Sebastien Bourdais' race-winning car from last Sunday's Milwaukee IndyFest 250 has been found to have been underweight and the KVSH Racing squad fined $5000 as a result.

The infraction does not change the result of the race itself and Bourdais keeps his win, his first on an oval in nine years.

Bourdais leapt to the front of the race with a canny strategy call midway through the 250-lap race, and then blasted away from the field over the course of the remaining laps. At one point the #11 was the only car on the leap lap, such was his complete domination and superior pace over the rest of the field.

The Verizon IndyCar Series official announcement that the car had been found in breach of rule relating to minimum car weight offered no further details about the scale of the infringement or its possible impact on the car's performance or whether to what extend if any it might have contributed to Bourdais' margin of victory.

However the relatively small fine suggests that the car wasn't underweight by much and that officials deem it a technical infraction rather than one that gave any genuine advantage to Bourdais as he raced to victory last weekend.

Twice before, race-winning cars have received post-race penalties from the series but still been allowed to keep their wins. In both cases, the cars involved were from the Dale Coyne Racing team: some illegal bodywork components were found on Justin Wilson's car after his victory at Texas Motor Speedway in 2012, while Carlos Huertas' shock win at Houston last year was later followed by the announcement that his car had been in violation of rules relating to the fuel tank capacity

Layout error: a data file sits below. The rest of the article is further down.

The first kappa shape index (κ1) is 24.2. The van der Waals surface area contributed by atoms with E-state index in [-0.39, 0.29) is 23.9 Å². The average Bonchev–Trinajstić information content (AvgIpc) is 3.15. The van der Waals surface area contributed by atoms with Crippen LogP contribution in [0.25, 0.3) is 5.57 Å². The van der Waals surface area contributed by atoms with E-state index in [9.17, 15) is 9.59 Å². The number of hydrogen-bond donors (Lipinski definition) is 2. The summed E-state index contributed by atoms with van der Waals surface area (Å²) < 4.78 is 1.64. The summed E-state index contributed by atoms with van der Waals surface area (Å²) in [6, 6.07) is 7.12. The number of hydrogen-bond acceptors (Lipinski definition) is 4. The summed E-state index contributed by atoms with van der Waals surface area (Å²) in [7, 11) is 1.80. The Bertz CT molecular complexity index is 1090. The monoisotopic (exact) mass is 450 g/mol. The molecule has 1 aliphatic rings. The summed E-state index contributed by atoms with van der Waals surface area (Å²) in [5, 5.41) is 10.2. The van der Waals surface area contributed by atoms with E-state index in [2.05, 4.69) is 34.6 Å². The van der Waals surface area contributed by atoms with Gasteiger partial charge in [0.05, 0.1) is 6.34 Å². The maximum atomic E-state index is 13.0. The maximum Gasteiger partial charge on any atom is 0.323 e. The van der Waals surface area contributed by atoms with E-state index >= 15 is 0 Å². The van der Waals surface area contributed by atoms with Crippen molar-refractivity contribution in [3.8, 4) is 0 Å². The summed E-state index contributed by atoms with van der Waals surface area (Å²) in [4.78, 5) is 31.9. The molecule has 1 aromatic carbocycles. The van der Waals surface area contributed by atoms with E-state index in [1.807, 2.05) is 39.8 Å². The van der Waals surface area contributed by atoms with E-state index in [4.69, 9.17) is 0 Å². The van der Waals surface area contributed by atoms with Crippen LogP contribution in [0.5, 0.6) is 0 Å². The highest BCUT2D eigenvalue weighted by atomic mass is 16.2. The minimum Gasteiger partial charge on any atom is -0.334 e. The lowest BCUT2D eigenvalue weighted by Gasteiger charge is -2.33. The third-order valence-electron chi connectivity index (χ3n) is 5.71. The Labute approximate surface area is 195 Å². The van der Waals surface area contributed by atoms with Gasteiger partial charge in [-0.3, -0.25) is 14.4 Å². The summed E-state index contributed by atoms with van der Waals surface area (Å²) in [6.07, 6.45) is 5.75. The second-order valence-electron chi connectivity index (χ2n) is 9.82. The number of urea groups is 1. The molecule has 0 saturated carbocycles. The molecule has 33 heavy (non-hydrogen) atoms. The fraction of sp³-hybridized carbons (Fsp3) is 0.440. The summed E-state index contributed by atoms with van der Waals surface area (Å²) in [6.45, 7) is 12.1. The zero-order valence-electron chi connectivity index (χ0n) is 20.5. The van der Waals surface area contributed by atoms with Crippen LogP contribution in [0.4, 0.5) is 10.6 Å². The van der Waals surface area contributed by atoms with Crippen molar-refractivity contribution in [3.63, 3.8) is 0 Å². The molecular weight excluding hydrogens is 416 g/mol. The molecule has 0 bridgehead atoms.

There were no other fines or penalties levied on drivers or teams from incidents at Milwaukee.

However, the IndyCar Series has updated the manufacturers standings with news of points deductions for both Chevrolet and Honda under rule relating to engines that fail to reach their required 2,500-mile lifespan.

In Chevrolet's case the deduction is just 20 points and relates to the engine in the car of Bourdais' KV team mate Stefano Coletti which failed midway through Sunday's race, pitching the Mon?gasque driver into retirement with less than 100 laps remaining.

For Honda, Milwaukee proved rather more costly with five failed engines, all of which incur a 20 point penalty for a total deduction of 100 points. The drivers who needed new engines at Milwaukee were Schmidt Peterson Motorsports' James Jakes, both Dale Coyne Racing drivers Tristan Vautier and Pippa Mann, and two of the Andretti Autosport cars driven by Justin Wilson and Marco Andretti,

As a result of the adjustments, Chevrolet now has 1,213 manufacturer points for the season and Honda has 899.